On Sunday afternoon, I was sitting in front of a cafe in downtown Washington, sipping coffee under a sliver of roof on a wet day, minding my own business, when three people who were clearly tourists walked up and gestured for me to take out my headphones. When I did, one of them asked, “Can we pray for you?”
I asked them why they wanted to pray for me, and the same person answered that they felt called by God to walk around the streets of D.C. and let God’s voice tell them who might be “broken” or otherwise need prayer. Broken.
As a Christian, I’m neither opposed to prayer nor to people praying specifically for me, at least not when it’s done in good faith. But I’m also a transgender woman, and I was dressed as femme as anyone today, with gorgeous makeup and clothing and earrings. I sure as hell caught the gist of why these folks happened upon me to offer prayer.
That’s one hell of an awful pitch for the evangelists: “We think you look broken.” Do they really think people will open up to them or accept their offer? It’s like a self-appointed makeover artist coming up to you and saying, “You look ugly today, but I’d like to help!”
Clymer had every right to be insulted. But her response is something more Christians should emulate:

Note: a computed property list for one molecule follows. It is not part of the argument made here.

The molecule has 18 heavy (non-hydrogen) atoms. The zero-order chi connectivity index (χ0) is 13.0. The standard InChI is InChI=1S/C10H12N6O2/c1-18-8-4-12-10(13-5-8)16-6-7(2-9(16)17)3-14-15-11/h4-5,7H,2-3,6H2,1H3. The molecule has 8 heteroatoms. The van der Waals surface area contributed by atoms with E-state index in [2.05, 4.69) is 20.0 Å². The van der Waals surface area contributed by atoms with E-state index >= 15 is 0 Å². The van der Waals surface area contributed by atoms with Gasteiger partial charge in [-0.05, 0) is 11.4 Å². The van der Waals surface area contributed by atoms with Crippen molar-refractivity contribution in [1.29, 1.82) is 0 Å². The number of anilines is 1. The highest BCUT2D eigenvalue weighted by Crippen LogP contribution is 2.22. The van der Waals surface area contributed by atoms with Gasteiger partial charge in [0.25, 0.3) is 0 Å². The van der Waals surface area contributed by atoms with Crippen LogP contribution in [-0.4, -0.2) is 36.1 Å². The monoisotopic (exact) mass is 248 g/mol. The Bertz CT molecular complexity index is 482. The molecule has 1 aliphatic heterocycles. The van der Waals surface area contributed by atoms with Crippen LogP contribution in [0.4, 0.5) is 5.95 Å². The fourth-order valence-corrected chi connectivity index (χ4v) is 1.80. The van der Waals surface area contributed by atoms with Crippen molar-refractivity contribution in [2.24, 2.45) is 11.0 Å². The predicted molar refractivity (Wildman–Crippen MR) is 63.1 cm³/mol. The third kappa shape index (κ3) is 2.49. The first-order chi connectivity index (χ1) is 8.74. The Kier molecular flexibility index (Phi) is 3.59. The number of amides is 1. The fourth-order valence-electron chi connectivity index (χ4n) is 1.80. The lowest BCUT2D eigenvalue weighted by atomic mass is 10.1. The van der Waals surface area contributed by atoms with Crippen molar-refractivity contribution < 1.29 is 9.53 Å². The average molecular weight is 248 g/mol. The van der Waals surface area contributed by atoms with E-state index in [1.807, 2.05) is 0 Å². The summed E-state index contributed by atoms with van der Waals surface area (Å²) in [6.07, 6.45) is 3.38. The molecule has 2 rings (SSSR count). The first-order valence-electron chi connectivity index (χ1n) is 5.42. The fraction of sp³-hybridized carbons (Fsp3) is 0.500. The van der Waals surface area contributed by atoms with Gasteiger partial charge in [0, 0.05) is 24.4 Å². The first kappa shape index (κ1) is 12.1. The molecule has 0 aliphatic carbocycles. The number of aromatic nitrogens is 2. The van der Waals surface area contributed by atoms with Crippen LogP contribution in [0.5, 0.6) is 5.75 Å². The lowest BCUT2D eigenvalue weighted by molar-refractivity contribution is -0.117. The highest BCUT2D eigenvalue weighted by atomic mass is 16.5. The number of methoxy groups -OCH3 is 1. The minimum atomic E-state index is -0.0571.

… I would be damned if I was going to let them interrupt my Sunday afternoon coffee when I certainly wasn’t bothering them. Not this time. And I thought: Okay, let’s do this. So I asked their spokeswoman if she understood how it might look to be searching for “broken” people to pray for and specifically pick out a random transgender person on the street. And they looked more than taken aback.I stood up, smiling, but internally annoyed with this situation, and asked them what the Book of Matthew says about prayer. Their eyes went wide. The guy on the right started nervously stammering, clearly having trouble answering the question. The other two were just as flummoxed, so ambushed were they by the idea that the “broken” transgender person was asking a simple question about a common verse on prayer in Matthew.
The verse Clymer refers to says, “Where two or three are gathered in my name, there I am with them.” I assumed she would go with a different verse from Matthew: the one that advises against public prayer, an act of showmanship. She claims she avoided it because evangelicals already like to ignore it. But the she chose was also appropriate.
“You know how Matthew says that where two or three are gathered in Jesus’ name, there He is with us?”
They stared at me blankly. I had no intention of going easy on them.
“That is what Matthew says, is it not?”
At last, one of them spoke up: “Yes, that’s right.”
“So, let’s pray.”
And they nervously stepped forward into a circle.
That’s some impressive patience from Clymer; I wouldn’t have responded nearly as kindly. But Clymer’s prayer contained a request that Christians learn to appreciate the natural beauty of the LGBTQ community and thanked God for making them the way that they are.
If they accepted the prayer, great. And if they didn’t, well, now they know what it’s like for the rest of us.
(Image via Shutterstock. Thanks to Scott for the link)